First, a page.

The dust from the blossoms and leaves had everybody hacking away like troopers. Let me put it this way: if I were a bee, today would have been a score! There was pollen absolutely everywhere! Still, on the upside, the fragrance was quite something.

Felt a bit bad after cutting of this chappie (see below): even after having been cut in half, he was still smiling.


But back to the job… the lads from the council were on ground work duty.

As the park is in the middle of town, this is actually really important, as on a sunny day the park is absolutely heaving with people. Fairly early on it became apparent that the guys assigned to us were not the most… dynamic. Their work process involved lots of sit-downs and smokes. Umm, yes. So I could not resist documenting this situation, try and spot the blindingly obvious. No prizes for this one, keep your postcards for harder quizzes.

Correct.

Jascha about to ascend into the tree, the last lot of trees not cleared, the boys on a more or less well-earned rest. But they are safe: their rest zone is all taped and barricaded off. Which could not be said for our work zone. I let Jascha handle this one, by this time I was ready to blow my stack.

In the end they moved the barricade after a bit of coaxing. Memo to self: never take anything for granted, even โ€“ or especially โ€“ the apparently blindingly obvious.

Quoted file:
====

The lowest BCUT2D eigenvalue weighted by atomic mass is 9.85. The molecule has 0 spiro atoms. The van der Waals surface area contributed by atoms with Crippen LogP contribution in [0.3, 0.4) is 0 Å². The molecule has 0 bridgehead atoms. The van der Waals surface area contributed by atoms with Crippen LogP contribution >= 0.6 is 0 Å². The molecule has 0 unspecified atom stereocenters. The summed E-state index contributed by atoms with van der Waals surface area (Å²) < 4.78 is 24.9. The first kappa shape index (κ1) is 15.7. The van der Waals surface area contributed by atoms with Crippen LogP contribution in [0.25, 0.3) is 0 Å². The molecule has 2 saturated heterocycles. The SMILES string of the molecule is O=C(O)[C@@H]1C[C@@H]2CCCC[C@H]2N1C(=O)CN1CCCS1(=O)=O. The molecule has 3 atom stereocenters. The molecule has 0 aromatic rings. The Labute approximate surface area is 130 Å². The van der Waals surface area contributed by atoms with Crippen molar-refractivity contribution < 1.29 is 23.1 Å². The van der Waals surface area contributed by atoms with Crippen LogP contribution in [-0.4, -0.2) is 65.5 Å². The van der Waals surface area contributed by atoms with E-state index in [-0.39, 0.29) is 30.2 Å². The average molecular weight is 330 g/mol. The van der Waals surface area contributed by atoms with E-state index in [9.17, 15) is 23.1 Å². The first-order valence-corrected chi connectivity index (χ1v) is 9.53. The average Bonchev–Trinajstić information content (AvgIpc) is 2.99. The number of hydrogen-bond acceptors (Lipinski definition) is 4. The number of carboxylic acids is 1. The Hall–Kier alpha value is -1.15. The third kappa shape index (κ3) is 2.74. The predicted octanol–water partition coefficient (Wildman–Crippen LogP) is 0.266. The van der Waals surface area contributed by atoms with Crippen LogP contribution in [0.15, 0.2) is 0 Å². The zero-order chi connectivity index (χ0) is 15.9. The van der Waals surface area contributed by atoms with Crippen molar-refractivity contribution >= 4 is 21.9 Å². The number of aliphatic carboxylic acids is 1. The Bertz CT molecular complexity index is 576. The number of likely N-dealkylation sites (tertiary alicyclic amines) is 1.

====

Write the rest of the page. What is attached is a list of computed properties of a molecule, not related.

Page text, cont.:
Memos to self

Slightly stuck on the rescue dummy theme, I realise. Do not worry, I will move on to others, but I could not resist sharing one more…

I was on the road a couple days this week, running a aerial rescue session in eastern Switzerland. Don came along for the ride, he behaved and all went smoothly โ€“ maybe more about that in some future post.

I manhandled Don out of the van this morning, in a stroke of genius I strapped a skate board to the bottom of the spine board, which is great โ€“ so long as no one tells the kids!

Memo to self #1:ย Do not attempt to haul Don down the steep driveway to the cellar by yourself wearing the klumpen (wooden clogs) you were given after last year’s ETCC in Netherlands, or else DEATH BY KLUMPEN IT SHALL BE!

Memo to self #2: Do not unload Don just as your lovely, but also rather frail 94-year old neighbour is going out to do her shopping. You will most certainly give her a nasty old fright โ€“ QED.

Resilience, again

A couple of days ago, Nat and Stuart Witt dropped by for a visit, over from BC in Canada. We had a nice day together with loads of coffee and lots of chatting. One of the things we did was that we traipsed up the tower of the Mรผnster, the cathedral in Basel. Considering it was built in the twelfth century in a earthquake zone, it has weathered the passage of time pretty well. OK, granted, during the great earthquake of 1356 the third tower fell in the river Rhine โ€“ but apart from that, I mean…

We were up the tower at noon when the bells start ringing. Stuart pointed out that the whole tower was moving, which I rubbished. To then realise… that the tower was moving! Quite noticeably so in fact. The movement of the bells cause the whole stone structure to move from left to right. For this reason, amongst others, the building was constructed with grouting which was softer than the red sandstone used for the construction of the cathedral โ€“ in the wind the towers sway up to a meter from side to side. Quite impressive considering they are 65m high, that is some oscillation!